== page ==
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Brain and Behavior (1)
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Hongo, Kunihiro (2)
Kawata, Yasushi (2)
Mizobata, Tomohiro (2)
Hato, Keiko (1)
Hirakawa, Kazuya (1)
Hirayama, Takuma (1)
Isaji, Kazuhiro (1)
Izawa, Yasutaka (1)
Kameda, Hiroshi (1)
Tateno, Hironobu (1)
Uemura, Tatsuya (1)
Uversky, Vladimir N. (1)
Yagi, Hisashi (1)
Year of Publication
Role of C-terminal negative charges and tyrosine residues in fibril formation of α-synuclein
Brain and Behavior
α-Synuclein (140 amino acids), one of the causative proteins of Parkinson's disease, forms amyloid fibrils in brain neuronal cells. In order to further explore the contributions of the C-terminal region of α-synuclein in fibril formation and also to understand the overall mechanism of fibril formation, we reduced the number of negatively charged residues in the C-terminal region using mutagenesis. Mutants with negative charges deleted displayed accelerated fibril formation compared with wild-type α-synuclein, demonstrating that negative charges located in the C-terminal region of α-synuclein modulate fibril formation. Additionally, when tyrosine residues located at position 125, 133, and 136 in the C-terminal region were changed to alanine residue(s), we found that all mutants containing the Tyr136Ala mutation showed delays in fibril formation compared with wild type. Mutation of Tyr136 to various amino acids revealed that aromatic residues located at this position act favorably toward fibril formation. In mutants where charge neutralization and tyrosine substitution were combined, we found that these two factors influence fibril formation in complex fashion. These findings highlight the importance of negative charges and aromatic side chains in the C-terminal region of α-synuclein in fibril formation.
Amyloid; amyloid formation mechanism; Parkinson's disease; protein aggregation; site-directed mutagenesis; α-Synuclein
Probing the Functional Mechanism of Escherichia coli GroEL Using Circular Permutation
Uversky, Vladimir N.
The Escherichia coli chaperonin GroEL subunit consists of three domains linked via two hinge regions, and each domain is responsible for a specific role in the functional mechanism. Here, we have used circular permutation to study the structural and functional characteristics of the GroEL subunit.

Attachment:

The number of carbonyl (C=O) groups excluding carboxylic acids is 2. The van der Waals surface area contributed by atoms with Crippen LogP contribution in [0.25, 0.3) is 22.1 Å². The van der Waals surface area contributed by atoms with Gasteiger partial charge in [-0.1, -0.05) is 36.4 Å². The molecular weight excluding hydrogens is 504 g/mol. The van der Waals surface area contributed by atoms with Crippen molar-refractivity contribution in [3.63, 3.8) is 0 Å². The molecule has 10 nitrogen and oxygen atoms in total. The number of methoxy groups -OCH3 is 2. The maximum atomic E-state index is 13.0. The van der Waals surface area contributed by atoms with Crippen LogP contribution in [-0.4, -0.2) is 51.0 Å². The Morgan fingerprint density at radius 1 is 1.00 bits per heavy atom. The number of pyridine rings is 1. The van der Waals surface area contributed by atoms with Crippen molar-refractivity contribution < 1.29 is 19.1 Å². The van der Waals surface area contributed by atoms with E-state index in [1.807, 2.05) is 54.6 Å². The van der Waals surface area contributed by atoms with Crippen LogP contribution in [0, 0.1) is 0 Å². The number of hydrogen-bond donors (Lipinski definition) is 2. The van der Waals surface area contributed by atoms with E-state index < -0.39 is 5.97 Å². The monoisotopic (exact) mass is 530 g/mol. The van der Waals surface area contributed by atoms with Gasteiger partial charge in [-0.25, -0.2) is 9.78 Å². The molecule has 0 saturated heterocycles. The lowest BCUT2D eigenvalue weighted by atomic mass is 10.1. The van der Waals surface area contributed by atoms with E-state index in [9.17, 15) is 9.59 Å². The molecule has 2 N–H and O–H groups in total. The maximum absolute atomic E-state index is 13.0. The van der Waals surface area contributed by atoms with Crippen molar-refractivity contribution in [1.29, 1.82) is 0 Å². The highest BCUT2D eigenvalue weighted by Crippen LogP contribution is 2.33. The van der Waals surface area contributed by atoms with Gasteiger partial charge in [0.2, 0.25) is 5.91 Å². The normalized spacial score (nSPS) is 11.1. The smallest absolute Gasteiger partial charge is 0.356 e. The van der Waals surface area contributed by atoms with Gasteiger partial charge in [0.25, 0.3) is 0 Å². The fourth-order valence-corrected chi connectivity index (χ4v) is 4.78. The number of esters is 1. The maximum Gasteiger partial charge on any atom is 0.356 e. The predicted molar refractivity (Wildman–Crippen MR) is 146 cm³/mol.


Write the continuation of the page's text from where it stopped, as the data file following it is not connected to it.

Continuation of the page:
Three soluble, partially active mutants with polypeptide ends relocated into various positions of the apical domain of GroEL were isolated and studied. The basic functional hallmarks of GroEL (ATPase and chaperoning activities) were retained in all three mutants. Certain functional characteristics, such as basal ATPase activity and ATPase inhibition by the cochaperonin GroES, differed in the mutants while at the same time, the ability to facilitate the refolding of rhodanese was roughly equal. Stopped-flow fluorescence experiments using a fluorescent variant of the circularly permuted GroEL CP376 revealed that a specific kinetic transition that reflects movements of the apical domain was missing in this mutant. This mutant also displayed several characteristics that suggested that the apical domains were behaving in an uncoordinated fashion.
The loss of apical domain coordination and a concomitant decrease in functional ability highlights the importance of certain conformational signals that are relayed through domain interlinks in GroEL. We propose that circular permutation is a very versatile tool to probe chaperonin structure and function.
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